* Michelle Thoughts, * Peace Corps, Videos

To Care or Go Crazy

Scan 2
Following my recent post, Current Volunteers Tell All, I’ve continued to send questions to my fellow PCVs via text message. This time the poll question gives some insight into the various obstacles we face.

If you had to choose your #1 challenge or stressor here, what one word sums it up? 

* Jedd Thoughts, * Peace Corps

The Big Fat Jamaican Downtonish Wedding

Our awesome host sister

Being part of a host family during your Peace Corps experience can be a “make or break” experience for both volunteers and host family. Not all volunteers around the world live with a host family, but we do….and we are so thankful for them.

This past weekend we had the amazing privilege to be a part of one of our host sisters’s wedding. Preparations in the yard have been in the works for months, culminating in a 36-hour, three-dozen people effort to transform the front yard into a wedding reception area complete with dance stage and head table.

The yard before and after decorations
The yard before and after decorations

Michelle described the scene like something out of “Downton Abbey” where a lot of neighbors, family, and friends came together to put on this event. It was bustling. I described it more like Continue reading “The Big Fat Jamaican Downtonish Wedding”

* Michelle Thoughts, * Peace Corps

America The Possible

by the Center for the New American Dream

Our intention for living abroad and joining the Peace Corps was to take a “sabbatical,” a time set apart where life looks different from the normal and where we can grow, learn, and reflect. Throughout this whole journey, we’ve been asking ourselves: What’s next? Well, we have a lot of ideas. Turns out they all kind of center around two common themes. One: more travel. And two: making a change in first-world values.

It’s seeming more and more like our vision for a sabbatical may become less of a break-from-“real-life” and more of a long-term reality. That is to say, there’s a very good chance we won’t be going back to the 9 to 5 world and, instead, will continue to pursue an unconventional, nomadic lifestyle (maybe it will only last a year, maybe it will continue indefinitely). We even have dreams to grow Simply Intentional and make blogging part of our livelihood.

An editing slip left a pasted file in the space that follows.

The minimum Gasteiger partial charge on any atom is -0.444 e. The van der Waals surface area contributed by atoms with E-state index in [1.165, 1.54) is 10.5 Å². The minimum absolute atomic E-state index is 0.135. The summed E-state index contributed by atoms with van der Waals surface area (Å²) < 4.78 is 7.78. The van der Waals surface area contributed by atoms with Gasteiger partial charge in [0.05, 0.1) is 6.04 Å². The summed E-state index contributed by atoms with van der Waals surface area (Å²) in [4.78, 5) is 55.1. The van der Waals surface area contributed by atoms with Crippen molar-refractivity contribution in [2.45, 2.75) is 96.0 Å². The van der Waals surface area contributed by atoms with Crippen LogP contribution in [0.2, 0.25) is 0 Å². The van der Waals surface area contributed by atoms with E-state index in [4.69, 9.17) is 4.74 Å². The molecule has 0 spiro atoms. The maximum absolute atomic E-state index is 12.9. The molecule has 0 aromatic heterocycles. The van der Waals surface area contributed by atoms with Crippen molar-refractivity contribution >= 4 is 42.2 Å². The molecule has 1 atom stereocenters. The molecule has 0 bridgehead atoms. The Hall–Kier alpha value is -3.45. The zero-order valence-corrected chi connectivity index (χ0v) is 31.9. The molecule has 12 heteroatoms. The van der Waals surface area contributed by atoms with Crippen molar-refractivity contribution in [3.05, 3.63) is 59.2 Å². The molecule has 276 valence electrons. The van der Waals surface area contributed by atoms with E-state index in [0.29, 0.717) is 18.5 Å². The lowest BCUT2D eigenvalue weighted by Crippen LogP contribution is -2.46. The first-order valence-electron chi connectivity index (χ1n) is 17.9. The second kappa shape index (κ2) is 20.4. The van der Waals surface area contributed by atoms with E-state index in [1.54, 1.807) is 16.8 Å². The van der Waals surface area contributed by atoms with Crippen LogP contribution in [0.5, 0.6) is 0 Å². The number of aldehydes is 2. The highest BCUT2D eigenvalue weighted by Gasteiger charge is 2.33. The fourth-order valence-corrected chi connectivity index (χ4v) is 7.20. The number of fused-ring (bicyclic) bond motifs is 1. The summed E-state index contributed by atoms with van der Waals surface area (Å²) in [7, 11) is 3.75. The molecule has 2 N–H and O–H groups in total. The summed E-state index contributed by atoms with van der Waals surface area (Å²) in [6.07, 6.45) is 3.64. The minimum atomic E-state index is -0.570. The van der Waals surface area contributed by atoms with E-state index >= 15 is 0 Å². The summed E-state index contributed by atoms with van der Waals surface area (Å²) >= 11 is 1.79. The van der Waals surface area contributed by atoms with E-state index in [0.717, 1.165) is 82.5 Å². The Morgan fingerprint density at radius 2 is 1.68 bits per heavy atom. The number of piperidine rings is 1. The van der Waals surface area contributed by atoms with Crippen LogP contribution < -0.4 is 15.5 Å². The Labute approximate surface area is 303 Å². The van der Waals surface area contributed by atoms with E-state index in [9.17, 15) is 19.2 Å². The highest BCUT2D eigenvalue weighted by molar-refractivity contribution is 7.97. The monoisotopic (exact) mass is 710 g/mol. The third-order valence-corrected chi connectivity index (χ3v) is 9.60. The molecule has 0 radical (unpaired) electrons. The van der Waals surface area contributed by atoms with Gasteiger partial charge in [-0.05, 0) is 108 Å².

I think we’ve come to realize that the consumer-driven American Dream was pointing us in the opposite direction of our true values. We want to learn how to live outside the box. And we’re passionate about seeing more first-world people break free of materialism to embrace a simpler, happier, healthier, and more generous life.

Little by little, as we explore all of our various options for life after Peace Corps, I’ve been doing some research online by finding like-minded bloggers. Three sites stand out to me for the quality of their work and for showing me that a meaningful, “location independent” life is possible. Continue reading “America The Possible”

* Jedd Thoughts, * Peace Corps

It Starts with a Seed

Co-workers at the community center check out the pear (avocado) seed
Co-workers (and daughter) at the community center check out the pear (avocado) seed

Most days, on my commute to work in a jam-packed mini-bus, I try not to bring more attention to myself than necessary. I stand out. But today was a good day to stand-out as most of the eyes glaring in my direction weren’t directed at me, as if to say, “What is this Mr. Chin doing here?” Instead, most of the attention was on the glass cup with the pear (avocado) seed I was carrying to work. Now the eyes seemed to ask, “What is this Mr. Chin doing here and why is he holding a pear plant?” Continue reading “It Starts with a Seed”

* Michelle Thoughts, * Peace Corps

Money Money Money

The equivalent of $1 US:

  • 2 medium plantains
  • 1 head of cabbage
  • 1 pound of tomatoes
  • Bulk baking flour (1 pound?)
  • 1 hour of internet time at the community center
  • 8 mile ride from home to town in a route taxi
  • about 2 rolls of toilet paper
  • postage for a letter to the US Continue reading “Money Money Money”
* Jedd Thoughts, * Peace Corps

An End to a Stormy Summer…

Unpredictable weather means unconventional and creative laundry hanging solutions

I’m thankful that summer is coming to an end.  You will probably never hear me say those words again.